FEW observers, certainly the ones under his employ at Sunderland and under his studs in his playing career, would now describe the proposed coming together of Roy Maurice Keane and Celtic as a match made in Paradise.

It is an alliance that has been forged, and perhaps even consummated, in Ireland. This certainly was the geographical location for the former Manchester United and Celtic player as he went about his duties as the assistant manager of the Republic yesterday.

These did not include speaking to the media. Keane was due to appear at a press conference last night but his place was taken by Martin O'Neill, the manager of the Republic of Ireland, who was typically canny in dealing with inquires about the future employment of his assistant.

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He confirmed what was obvious from the moment Keane's name was linked to the Celtic job - that the approach had been made by Dermot Desmond, the major single shareholder at Celtic, an Irishman of considerable wealth and clout.

The moment when O'Neill and Desmond conversed had a poignancy probably ignored by both those redoubtable figures. O'Neill was Desmond's choice for the Parkhead job and once they must have talked about the signings, the hopes and the ambitions.

Now Keane, a bristling but charismatic figure particularly in his homeland, has found favour with the businessman who is a powerful, influential force at the club. Sources at Celtic last night insisted no-one had yet been offered the job and that an appointment was not imminent. The Irishman is one of several people under consideration. However, the media frenzy around Keane increased as Irish sources, close to the Football Association of Ireland, insisted talks had started between club and coach.

It is almost redundant to state that the appointment of Keane would be a gamble. His track record as a manager is as patchy as a potholed Glesca road and the excesses of personality can have the devastating effect of setting off a grenade inside a telephone box.

He may be a changed man and he may have learned much from his experiences as a manager of both Sunderland and Ipswich Town. But no-one can be quite sure. He certainly has the drive and ambition to be a leading coach and he has a sharp intelligence that has not always served him well.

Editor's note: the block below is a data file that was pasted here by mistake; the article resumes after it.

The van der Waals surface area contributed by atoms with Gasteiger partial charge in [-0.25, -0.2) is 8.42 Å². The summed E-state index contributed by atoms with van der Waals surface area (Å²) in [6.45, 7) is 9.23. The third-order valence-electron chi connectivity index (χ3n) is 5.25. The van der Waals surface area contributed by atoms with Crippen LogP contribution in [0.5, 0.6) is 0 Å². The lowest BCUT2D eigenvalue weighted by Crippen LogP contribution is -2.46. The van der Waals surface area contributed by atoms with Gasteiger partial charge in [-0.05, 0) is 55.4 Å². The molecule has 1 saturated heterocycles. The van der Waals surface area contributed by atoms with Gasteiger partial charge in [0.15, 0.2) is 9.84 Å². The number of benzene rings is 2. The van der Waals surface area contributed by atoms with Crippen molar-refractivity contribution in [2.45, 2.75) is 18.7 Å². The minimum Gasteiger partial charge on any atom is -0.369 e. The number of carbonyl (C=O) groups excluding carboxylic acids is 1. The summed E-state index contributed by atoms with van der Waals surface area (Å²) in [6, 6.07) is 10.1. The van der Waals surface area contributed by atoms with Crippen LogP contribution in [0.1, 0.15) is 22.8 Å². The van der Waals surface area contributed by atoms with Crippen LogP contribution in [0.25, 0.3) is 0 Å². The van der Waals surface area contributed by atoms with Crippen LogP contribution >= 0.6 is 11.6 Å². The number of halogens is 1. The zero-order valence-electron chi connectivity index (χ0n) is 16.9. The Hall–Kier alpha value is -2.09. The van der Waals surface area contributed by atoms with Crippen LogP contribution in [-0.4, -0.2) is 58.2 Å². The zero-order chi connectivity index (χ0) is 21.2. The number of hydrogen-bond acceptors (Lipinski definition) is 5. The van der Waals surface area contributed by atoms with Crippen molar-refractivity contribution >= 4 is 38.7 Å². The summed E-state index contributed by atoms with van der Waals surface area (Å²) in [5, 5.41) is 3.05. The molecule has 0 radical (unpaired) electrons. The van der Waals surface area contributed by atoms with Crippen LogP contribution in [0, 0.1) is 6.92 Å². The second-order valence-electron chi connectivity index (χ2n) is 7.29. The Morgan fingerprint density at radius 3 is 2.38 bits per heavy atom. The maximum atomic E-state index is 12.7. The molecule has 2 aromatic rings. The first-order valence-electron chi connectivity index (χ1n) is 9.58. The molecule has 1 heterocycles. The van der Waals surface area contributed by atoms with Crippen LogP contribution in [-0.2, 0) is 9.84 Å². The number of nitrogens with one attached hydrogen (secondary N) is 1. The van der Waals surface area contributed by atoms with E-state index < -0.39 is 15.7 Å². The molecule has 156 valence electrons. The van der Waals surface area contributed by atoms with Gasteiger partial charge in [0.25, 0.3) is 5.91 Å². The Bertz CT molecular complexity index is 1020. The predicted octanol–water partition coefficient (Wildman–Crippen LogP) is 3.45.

It is not difficult to see what Celtic offers Keane - a step back on the managerial ladder after two major stumbles, a chance of redemption. Celtic offer almost certain domestic success, gilded by a chance to manage in the group stages of the Champions League, although qualifiers must be negotiated. Keane, still fascinated by football and the challenges of being part of a winning team, will not receive a better offer, certainly short term.

But what does Keane offer Celtic? First, there is no obvious candidate for the Parkhead job and most contenders have blemishes on their CVs. Even Henrik Larsson, the beloved player of the glory days, is unproven as a manager. This is not an outstanding field of runners, particularly if Celtic stick to the traditional managerial role rather than bringing in a coach under a director of football.

Keane's allure is that he is a "big name" with possibilities. He is regularly accompanied by the smell of cordite but still holds a whiff of glamour; one of the great players of Manchester United, a captain who would drag his team-mates over the winning line as if they were a pack of unruly pups. He has undoubted leadership qualities though he has the ability, too, to alienate.

The thinking may be that Keane can finally use his knowledge, wit and charisma to galvanise a Celtic team that faces realistic challenges almost exclusively in European terms. There may even be the temptation to believe Keane would raise the profile of the club or help shift season tickets - assumptions rather than sober forecasts.

Any hiring of Keane would have to include a safety valve. The Irishman walks alone, like the gunslinger in a hackneyed western. But he will need someone by his side for life in the SPFL Premiership, particularly with a media that demands a Celtic story every day.

Keane, frankly, would require a presence that not only appreciated the realities of working in Scottish football but also represented a buffer for a character who finds confrontation with remarkable ease.

It would be more than fascinating, too, to watch Keane, accustomed to driving in football's fast lane, become attuned to the prudent economic strategy at Parkhead. The Celtic model of recruitment and selling has proved financially successful but it can also be frustrating for those who have to work within it. It has to be accepted, however, and this will test Keane.

The first robust exchange of views between Peter Lawwell, the chief executive, and Keane over a transfer target would surely clear the debt of Greece if put on pay-per-view. It would make Froch-Groves seem like a spat over a rubber toy in a crèche.

The "Keane to Celtic" tale is as yet an unfinished story but it requires careful reading on both sides of the deal. Keane, bold and confident, may believe he has nothing to lose but he would also be moving into an environment that is both strange and capable of making demands that he cannot fully understand.

Celtic may just be investigating an intriguing possibility but it is one that carries jeopardy as well as opportunity. The precise calibration of these opposites has made Desmond very rich. However, the wealthy often get what they want but sometimes not what they need.